For 9,729 consecutive days, Delilah’s threw a party. The Lincoln Park punk rock bar and whiskey heaven opened in 1993, and it’s still an outlier in a neighborhood full of new condos and a bar scene littered with corporate establishments. Things were going great until the pandemic. Closed for 16 months, Delilah’s wasn’t sure if that party would ever resume. But luckily, it has, and it’s still a great party.
This month, Delilah’s will celebrate 30 years of being in business. There’s an anniversary party planned for August 31, but when every night is a party, there’s no need to wait to celebrate. We spoke with Delilah’s owner Mike Miller about running an outlier space and what it’s like offering $1 beer specials and three-figure whiskeys under the same roof.
InsideHook: You survived seemingly everything, including gentrification and the pandemic. Do you think there’s a secret or is it just you plugging away with something you know?
Mike Miller: I think that that kind of sums it up: we’ve been the same for 30 years. We opened before the categorization of our industry. Now if you go to a social media site, you’re identified: you’re a sports bar, you’re a beer bar, you’re this kind of place. I try to explain to people that this is Mike’s bar — I’m the target customer. When I look around right now and on any given night, there are people in their early 20s, people in their early 80s. So, why, right? Why is it if I’m the target customer, there people of all walks of life, genders and age groups coming into the bar? I think we offer a unique experience. We’ve been here for all this time, and we have all of these things that are sort of what we do: music, film, art, the whiskey stuff, the different spirits and beer stuff, which is just not the norm now.
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When you opened, you were a destination bar for a lot of beer and bourbon aficionados. Now you can go into any chain grocery store and find amazing beers. Are you still attracting the same type of beer snob as you were 30 years ago?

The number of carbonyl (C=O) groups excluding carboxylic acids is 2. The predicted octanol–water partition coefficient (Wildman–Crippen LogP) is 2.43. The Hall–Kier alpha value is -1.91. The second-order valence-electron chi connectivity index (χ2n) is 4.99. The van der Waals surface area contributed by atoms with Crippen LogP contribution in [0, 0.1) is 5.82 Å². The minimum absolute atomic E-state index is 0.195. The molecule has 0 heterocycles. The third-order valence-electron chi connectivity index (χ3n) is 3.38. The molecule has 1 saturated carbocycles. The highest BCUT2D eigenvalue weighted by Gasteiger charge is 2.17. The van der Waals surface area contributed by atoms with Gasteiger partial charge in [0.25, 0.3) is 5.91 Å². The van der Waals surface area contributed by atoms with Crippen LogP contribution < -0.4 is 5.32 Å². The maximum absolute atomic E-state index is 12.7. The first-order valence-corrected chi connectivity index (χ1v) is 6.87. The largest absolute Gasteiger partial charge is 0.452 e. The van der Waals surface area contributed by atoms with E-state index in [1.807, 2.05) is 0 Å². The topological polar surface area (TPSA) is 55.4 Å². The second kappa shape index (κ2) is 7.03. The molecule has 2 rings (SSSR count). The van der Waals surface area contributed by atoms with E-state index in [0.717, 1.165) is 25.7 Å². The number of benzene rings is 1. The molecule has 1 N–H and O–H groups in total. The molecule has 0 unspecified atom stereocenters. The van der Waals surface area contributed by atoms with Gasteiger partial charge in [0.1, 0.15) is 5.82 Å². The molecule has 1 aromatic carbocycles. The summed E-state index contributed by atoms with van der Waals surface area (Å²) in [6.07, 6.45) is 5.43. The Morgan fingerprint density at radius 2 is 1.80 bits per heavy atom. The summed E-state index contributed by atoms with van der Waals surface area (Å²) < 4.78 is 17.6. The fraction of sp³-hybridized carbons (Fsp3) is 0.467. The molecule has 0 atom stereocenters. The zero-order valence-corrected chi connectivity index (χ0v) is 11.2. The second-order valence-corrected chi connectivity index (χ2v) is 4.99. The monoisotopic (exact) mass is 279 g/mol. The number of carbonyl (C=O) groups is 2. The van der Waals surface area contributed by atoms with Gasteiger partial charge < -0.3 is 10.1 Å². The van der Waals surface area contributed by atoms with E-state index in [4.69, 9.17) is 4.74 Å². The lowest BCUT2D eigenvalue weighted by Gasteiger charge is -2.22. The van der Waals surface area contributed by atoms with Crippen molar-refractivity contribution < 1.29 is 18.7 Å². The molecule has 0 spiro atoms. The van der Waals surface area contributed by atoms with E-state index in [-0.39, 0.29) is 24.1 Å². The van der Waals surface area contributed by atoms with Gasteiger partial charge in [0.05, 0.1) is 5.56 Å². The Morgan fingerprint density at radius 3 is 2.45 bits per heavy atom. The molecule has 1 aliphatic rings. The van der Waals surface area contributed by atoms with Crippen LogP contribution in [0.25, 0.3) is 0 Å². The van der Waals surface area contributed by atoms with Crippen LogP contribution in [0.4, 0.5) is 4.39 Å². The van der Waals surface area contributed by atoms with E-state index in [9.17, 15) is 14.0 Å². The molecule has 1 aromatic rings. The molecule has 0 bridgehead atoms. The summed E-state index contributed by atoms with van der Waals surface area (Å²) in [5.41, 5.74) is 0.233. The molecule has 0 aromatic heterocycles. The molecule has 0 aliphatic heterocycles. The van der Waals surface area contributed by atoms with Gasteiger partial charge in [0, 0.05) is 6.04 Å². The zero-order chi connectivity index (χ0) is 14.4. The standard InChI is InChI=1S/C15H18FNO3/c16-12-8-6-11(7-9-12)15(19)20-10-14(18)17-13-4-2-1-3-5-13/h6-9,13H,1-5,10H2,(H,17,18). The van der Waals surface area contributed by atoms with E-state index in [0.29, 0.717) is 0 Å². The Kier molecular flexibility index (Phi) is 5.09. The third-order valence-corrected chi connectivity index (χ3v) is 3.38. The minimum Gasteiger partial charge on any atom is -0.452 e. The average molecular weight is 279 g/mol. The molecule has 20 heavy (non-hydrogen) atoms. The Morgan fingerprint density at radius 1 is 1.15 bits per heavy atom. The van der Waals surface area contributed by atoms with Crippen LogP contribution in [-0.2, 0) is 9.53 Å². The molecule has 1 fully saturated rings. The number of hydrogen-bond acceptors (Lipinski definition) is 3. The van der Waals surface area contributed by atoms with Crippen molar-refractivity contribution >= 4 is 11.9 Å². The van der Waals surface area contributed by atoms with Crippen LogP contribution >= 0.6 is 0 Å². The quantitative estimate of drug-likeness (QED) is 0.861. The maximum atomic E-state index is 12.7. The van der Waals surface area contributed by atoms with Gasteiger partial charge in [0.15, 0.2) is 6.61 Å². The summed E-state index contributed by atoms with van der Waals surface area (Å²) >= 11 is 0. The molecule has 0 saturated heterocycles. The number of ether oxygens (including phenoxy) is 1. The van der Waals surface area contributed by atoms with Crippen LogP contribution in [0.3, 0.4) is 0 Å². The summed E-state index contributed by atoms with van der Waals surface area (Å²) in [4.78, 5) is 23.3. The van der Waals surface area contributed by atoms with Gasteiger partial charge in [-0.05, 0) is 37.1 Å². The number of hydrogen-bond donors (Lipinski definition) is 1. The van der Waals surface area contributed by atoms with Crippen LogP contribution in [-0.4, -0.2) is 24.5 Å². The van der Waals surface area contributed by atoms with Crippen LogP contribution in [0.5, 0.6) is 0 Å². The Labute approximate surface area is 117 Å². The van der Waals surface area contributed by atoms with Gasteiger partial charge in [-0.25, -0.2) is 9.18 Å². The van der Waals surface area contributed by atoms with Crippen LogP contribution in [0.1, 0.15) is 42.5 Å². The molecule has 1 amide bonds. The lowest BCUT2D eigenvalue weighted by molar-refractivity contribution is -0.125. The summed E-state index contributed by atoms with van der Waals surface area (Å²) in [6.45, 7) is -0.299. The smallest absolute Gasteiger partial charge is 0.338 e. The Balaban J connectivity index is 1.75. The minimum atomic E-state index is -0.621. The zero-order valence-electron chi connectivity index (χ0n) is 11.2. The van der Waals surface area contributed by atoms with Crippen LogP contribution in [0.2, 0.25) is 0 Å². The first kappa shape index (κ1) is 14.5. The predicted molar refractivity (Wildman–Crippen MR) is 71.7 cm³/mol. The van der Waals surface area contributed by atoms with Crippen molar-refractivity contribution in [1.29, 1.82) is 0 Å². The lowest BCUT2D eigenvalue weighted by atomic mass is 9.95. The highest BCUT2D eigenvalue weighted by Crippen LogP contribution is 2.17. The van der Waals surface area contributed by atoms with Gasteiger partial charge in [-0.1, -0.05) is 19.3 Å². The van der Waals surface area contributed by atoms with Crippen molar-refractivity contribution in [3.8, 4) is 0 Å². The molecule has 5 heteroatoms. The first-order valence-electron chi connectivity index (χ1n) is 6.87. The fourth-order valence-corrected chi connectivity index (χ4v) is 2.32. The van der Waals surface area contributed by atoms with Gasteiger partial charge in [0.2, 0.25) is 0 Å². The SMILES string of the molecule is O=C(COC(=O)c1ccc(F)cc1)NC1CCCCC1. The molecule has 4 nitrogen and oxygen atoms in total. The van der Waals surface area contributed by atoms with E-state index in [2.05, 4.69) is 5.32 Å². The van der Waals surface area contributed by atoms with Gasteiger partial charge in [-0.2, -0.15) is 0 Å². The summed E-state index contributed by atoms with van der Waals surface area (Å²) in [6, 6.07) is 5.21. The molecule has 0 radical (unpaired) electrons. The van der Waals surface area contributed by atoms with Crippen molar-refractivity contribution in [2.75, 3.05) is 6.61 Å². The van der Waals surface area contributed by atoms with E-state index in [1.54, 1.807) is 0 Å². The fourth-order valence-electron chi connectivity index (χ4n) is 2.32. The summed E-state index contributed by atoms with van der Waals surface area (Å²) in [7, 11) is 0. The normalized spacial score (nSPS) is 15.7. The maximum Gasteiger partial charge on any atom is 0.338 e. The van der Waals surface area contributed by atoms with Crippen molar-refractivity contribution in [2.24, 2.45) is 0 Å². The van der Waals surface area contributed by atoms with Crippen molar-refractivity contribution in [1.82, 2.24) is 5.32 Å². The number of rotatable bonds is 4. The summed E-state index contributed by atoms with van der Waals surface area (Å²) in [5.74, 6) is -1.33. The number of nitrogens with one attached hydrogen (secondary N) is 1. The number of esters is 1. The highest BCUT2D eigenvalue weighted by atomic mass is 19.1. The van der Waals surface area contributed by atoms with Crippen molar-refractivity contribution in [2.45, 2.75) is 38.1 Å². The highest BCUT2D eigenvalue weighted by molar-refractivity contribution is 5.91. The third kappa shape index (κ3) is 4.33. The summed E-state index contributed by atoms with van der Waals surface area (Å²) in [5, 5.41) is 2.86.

When we were closed, I found an old flier from the early days, and it advertised 150 beers and 150 whiskies. That was not the norm for beer — or especially for whiskey — in the early ’90s. There were really only a handful of places around Chicago that were specialty beer places: Map Room, Hopleaf, Quenchers, Delilah’s. We had the first handle for Goose Island, we had the first handle for Three Floyds.
The whiskey part was definitely a different thing. A writer in Louisville, Kentucky, in the mid-’90s wrote that the best place in America to drink American whiskey was Delilah’s in Chicago. And she was writing for a Louisville paper. That caused a big stir. People tell me regularly, “I’m going to open a whiskey bar.” I tell them not to open a whiskey bar. Start to acquire whiskey, start to develop a collection, let somebody else say you’re a whiskey bar.
Well, let’s do that math right now. How many bottles of whiskey do you offer?
A thousand. We just launched our 1,000th option. I got a little obsessed with the bizarro world that is the current access to mezcal, so the upstairs bar has transitioned a little bit — there are 150 agave spirits up there, and the rum collection has migrated to the upstairs bar. On any given night, you could come in and sample 1,500 or 1,600 beer, wine or spirits.
Are you willing to tell me how much you pay a year in insurance for those bottles?
The insurance just went up.
I’ve been to Delilah’s more times than I can count. I remember going on my 21st birthday, which was great because it was a Monday, and at the time you had $1 PBRs and $2 shots of whiskey. And that was almost 20 years ago. Now it’s $1 Old Milwaukees and $2 shots of Jim Beam on Mondays. Why keep that price point when seemingly everyone else has gone up to at least $2 or $3?
People don’t really run that kind of special anymore, but I was a 21-year-old punk rock kid, too. I’m regularly told I don’t charge enough across the board. I just think we’re a rock ‘n’ roll party bar first, and I want people to be able to afford to come here, no matter what their financial situation is.
We were closed for 16 months, and I wasn’t sure how things were going to shake out when it came to people’s experiences being at home. Were they going to say, “Well, this is what it costs for me to be at home”? Or were they going to be like, “I’m so sick of being at home, I can’t wait to go out there”? Was there going to be a year-and-a-half of people turning 21 who’ve never gone to a bar? We didn’t know. But what I found is that while people have figured out what it costs to be at home — and that’s always going to be part of the equation — a lot of people just couldn’t wait to see what it’s like to be able to go out.
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